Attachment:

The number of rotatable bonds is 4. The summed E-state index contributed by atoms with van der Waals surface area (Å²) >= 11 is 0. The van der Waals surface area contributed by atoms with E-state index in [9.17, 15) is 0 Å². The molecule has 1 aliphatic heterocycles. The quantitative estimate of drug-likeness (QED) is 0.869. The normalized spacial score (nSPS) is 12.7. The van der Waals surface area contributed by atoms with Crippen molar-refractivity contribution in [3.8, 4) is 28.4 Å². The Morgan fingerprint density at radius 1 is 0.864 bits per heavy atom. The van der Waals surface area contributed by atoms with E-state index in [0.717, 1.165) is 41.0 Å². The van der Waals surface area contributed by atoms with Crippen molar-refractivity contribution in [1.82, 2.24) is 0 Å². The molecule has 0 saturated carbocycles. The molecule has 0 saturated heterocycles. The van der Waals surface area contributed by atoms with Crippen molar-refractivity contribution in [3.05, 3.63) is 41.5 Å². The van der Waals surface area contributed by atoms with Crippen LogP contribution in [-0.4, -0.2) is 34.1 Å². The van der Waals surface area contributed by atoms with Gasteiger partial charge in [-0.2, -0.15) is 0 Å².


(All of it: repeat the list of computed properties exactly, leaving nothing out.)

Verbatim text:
The number of rotatable bonds is 4. The summed E-state index contributed by atoms with van der Waals surface area (Å²) >= 11 is 0. The van der Waals surface area contributed by atoms with E-state index in [9.17, 15) is 0 Å². The molecule has 1 aliphatic heterocycles. The quantitative estimate of drug-likeness (QED) is 0.869. The normalized spacial score (nSPS) is 12.7. The van der Waals surface area contributed by atoms with Crippen molar-refractivity contribution in [3.8, 4) is 28.4 Å². The Morgan fingerprint density at radius 1 is 0.864 bits per heavy atom. The van der Waals surface area contributed by atoms with E-state index in [0.717, 1.165) is 41.0 Å². The van der Waals surface area contributed by atoms with Crippen molar-refractivity contribution in [1.82, 2.24) is 0 Å². The molecule has 0 saturated carbocycles. The molecule has 0 saturated heterocycles. The van der Waals surface area contributed by atoms with Crippen molar-refractivity contribution in [3.05, 3.63) is 41.5 Å². The van der Waals surface area contributed by atoms with Crippen LogP contribution in [-0.4, -0.2) is 34.1 Å². The van der Waals surface area contributed by atoms with Gasteiger partial charge in [-0.2, -0.15) is 0 Å².